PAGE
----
2. The apparatus of claim 1 wherein said engaging surface is contoured to cause the engaging force exerted on said engaging surface by said follower means to be minimum and constant, and said engaging surface is of sufficient length to allow engagement therewith by said follower means within wide manufacturing and assembly tolerances.
3. The apparatus of claim 1 additionally including a first projection extending from said elongated member and operable to engage and thereby track said cam means.
4. The apparatus of claim 3 additionally including a second projection extending from the free and of said elongated member and operable to move between said engaging position and said release position.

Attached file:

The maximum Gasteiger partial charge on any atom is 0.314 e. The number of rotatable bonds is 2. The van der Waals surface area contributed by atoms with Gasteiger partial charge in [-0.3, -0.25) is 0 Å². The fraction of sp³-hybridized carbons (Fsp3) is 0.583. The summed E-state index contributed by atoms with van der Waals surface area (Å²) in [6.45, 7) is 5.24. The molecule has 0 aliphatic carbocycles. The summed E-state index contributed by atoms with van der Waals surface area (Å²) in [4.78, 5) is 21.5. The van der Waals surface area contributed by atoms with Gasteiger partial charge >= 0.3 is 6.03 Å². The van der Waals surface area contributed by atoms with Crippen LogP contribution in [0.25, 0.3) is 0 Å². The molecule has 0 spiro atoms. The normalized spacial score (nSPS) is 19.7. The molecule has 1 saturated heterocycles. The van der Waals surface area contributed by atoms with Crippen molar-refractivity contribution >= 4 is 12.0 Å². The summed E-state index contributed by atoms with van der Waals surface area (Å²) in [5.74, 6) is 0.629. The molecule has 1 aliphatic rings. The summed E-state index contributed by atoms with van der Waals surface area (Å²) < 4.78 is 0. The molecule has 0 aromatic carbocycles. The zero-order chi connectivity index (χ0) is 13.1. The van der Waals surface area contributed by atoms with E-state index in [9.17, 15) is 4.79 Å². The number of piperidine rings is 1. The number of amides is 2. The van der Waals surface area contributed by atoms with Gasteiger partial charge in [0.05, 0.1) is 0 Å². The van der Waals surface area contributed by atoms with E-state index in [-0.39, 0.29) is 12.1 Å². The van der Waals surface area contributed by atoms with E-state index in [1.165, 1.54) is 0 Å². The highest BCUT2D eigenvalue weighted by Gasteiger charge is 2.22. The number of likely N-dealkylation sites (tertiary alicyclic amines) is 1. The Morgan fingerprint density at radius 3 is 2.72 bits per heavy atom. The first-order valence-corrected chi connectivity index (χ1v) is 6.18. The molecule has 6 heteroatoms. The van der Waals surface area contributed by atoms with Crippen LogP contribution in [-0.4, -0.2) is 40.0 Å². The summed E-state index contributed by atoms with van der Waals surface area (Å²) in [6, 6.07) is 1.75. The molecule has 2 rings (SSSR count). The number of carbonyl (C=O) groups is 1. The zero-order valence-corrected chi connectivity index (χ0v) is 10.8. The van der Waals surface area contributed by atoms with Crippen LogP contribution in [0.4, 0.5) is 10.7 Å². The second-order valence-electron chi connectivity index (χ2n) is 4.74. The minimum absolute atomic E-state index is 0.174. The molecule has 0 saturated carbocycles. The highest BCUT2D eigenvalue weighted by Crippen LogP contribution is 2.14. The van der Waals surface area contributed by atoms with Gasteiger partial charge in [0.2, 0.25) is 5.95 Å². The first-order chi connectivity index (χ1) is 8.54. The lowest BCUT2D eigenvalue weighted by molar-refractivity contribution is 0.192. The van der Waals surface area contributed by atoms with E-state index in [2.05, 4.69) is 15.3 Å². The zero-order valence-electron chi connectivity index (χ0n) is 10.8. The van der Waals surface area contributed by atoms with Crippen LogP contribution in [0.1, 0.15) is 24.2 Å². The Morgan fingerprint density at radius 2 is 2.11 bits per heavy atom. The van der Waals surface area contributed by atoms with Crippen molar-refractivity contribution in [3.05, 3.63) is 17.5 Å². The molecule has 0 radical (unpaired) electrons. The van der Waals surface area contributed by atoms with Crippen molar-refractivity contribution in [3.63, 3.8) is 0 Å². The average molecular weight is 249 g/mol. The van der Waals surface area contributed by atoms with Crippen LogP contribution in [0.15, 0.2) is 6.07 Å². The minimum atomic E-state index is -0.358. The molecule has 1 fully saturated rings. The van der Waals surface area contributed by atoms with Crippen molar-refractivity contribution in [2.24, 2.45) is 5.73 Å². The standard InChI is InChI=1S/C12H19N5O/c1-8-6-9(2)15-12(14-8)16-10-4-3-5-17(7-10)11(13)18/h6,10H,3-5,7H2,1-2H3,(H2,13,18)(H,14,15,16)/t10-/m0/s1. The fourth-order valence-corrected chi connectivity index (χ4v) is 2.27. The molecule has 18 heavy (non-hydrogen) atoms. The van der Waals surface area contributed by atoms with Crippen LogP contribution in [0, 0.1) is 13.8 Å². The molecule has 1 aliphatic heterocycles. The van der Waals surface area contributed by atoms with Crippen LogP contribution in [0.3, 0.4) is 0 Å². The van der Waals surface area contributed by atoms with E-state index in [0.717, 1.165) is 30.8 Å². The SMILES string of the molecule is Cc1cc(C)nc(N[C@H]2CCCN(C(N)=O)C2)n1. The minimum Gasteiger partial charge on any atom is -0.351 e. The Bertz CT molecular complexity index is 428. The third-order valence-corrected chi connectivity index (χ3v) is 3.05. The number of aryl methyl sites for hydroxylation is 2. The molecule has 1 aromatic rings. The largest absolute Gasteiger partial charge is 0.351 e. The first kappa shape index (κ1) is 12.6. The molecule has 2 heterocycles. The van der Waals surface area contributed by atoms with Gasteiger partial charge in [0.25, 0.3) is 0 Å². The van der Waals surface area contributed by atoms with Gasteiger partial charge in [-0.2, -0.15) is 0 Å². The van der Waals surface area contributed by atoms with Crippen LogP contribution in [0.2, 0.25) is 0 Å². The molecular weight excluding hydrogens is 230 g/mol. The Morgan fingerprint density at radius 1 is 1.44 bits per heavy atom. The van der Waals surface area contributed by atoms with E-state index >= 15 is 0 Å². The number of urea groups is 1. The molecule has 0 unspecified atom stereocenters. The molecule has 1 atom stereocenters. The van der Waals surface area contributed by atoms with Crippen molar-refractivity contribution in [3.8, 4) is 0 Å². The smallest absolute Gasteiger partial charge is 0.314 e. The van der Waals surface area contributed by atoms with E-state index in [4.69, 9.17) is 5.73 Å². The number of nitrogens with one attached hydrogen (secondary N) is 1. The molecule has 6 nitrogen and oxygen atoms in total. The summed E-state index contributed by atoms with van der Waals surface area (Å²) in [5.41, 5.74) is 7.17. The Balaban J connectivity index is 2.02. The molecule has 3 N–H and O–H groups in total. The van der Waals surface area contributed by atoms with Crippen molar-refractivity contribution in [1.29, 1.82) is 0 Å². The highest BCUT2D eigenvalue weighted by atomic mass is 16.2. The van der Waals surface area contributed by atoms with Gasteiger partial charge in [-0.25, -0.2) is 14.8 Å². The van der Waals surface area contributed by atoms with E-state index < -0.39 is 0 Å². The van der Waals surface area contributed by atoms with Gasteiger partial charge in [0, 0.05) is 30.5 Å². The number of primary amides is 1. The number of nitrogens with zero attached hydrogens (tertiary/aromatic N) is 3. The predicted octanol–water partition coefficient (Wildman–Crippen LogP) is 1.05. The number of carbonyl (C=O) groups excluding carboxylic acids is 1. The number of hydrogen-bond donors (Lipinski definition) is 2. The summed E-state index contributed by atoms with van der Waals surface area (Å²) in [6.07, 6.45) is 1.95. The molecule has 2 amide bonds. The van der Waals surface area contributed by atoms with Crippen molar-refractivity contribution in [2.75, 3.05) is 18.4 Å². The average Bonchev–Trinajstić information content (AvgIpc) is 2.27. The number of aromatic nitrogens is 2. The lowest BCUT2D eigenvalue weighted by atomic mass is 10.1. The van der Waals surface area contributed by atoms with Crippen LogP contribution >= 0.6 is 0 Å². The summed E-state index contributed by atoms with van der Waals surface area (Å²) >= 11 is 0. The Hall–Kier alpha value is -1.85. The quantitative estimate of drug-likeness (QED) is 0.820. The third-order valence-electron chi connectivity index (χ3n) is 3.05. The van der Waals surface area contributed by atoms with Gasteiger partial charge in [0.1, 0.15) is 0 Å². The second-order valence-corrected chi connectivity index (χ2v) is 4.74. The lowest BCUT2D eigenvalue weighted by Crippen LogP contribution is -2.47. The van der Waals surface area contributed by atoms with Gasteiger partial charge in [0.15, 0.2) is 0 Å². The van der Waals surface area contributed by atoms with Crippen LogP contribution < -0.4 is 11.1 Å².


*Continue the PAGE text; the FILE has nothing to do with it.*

5. The apparatus of claim 4 wherein said elongated member is positioned between said cam means and said arm, said member operable to pivot about said first projection when said second projection abuts said engaging surface of said arm when the cover is rotated to its closed position.
6. The apparatus of claim 5 including further a second pin projecting from said inner door wall, a second spring member connecting said second pin and the slidably mounted end of said elongated member, said second spring member operable to hold said second projection into engagement with said retaining surface of said arm by pivoting said elongated member about said first projection.
7. The apparatus of claim 6 wherein said second spring member holds said first projection of said elongated member into engagement with said cam means.